• Our Website may offer you the opportunity to share information through our Website, such as through Facebook's "Like" or Twitter's "Tweet" button. We offer this functionality to help generate interest in our Website and content and to permit you to recommend content to your contacts. You should be aware that sharing through such functionality may result in information being collected by the applicable social media network and possibly being made publicly available (for example, through a search engine). Any such information collection would be subject to such third party social media network's privacy policy.
  • Your information may also be shared to parties who support our business, such as professional advisors as well as web-hosting providers, analytics providers and other information technology providers.
  • Any court, governmental authority, law enforcement agency or other third party where we believe disclosure is necessary to comply with a legal or regulatory obligation, or otherwise to protect our rights, the rights of any third party or individuals' personal safety, or to detect, prevent, or otherwise address fraud, security or safety issues.
  • To our affiliated entities and in connection with the sale, assignment or other transfer of our company or our business.

How We Protect Your Information

JD Supra takes reasonable and appropriate precautions to insure that user information is protected from loss, misuse and unauthorized access, disclosure, alteration and destruction. We restrict access to user information to those individuals who reasonably need access to perform their job functions, such as our third party email service, customer service personnel and technical staff. You should keep in mind that no Internet transmission is ever 100% secure or error-free. Where you use log-in credentials (usernames, passwords) on our Website, please remember that it is your responsibility to safeguard them. If you believe that your log-in credentials have been compromised, please contact us at privacy@jdsupra.com.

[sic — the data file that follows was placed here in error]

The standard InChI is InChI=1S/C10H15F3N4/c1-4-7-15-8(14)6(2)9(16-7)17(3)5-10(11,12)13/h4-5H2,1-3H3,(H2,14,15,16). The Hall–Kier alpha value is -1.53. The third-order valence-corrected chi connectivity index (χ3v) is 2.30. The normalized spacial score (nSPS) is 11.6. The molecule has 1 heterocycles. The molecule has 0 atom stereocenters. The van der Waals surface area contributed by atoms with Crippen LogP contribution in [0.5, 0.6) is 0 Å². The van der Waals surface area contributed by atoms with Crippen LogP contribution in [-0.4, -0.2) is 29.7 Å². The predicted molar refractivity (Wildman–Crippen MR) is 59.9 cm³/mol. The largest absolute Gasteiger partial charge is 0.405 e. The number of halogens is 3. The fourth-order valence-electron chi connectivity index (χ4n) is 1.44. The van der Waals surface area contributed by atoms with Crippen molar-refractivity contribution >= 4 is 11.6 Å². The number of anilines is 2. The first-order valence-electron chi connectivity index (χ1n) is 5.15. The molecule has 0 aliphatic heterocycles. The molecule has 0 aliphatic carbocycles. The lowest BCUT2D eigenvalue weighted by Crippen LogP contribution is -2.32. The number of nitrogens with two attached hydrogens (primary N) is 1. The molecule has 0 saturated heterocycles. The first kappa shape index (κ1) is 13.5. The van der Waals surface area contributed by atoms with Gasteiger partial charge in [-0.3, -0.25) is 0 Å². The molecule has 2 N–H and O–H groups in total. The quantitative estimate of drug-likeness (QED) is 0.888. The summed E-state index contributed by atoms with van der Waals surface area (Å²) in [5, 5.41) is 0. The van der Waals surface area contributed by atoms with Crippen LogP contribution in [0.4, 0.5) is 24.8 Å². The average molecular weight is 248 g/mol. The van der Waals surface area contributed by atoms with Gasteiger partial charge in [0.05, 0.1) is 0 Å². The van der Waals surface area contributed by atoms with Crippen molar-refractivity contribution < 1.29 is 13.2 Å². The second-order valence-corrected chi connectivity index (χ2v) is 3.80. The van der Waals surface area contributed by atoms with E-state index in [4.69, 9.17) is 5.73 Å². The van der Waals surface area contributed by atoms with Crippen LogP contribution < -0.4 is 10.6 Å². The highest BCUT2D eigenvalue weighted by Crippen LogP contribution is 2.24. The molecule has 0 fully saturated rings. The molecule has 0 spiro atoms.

Children's Information

Our Website and Services are not directed at children under the age of 16 and we do not knowingly collect personal information from children under the age of 16 through our Website and/or Services. If you have reason to believe that a child under the age of 16 has provided personal information to us, please contact us, and we will endeavor to delete that information from our databases.

Links to Other Websites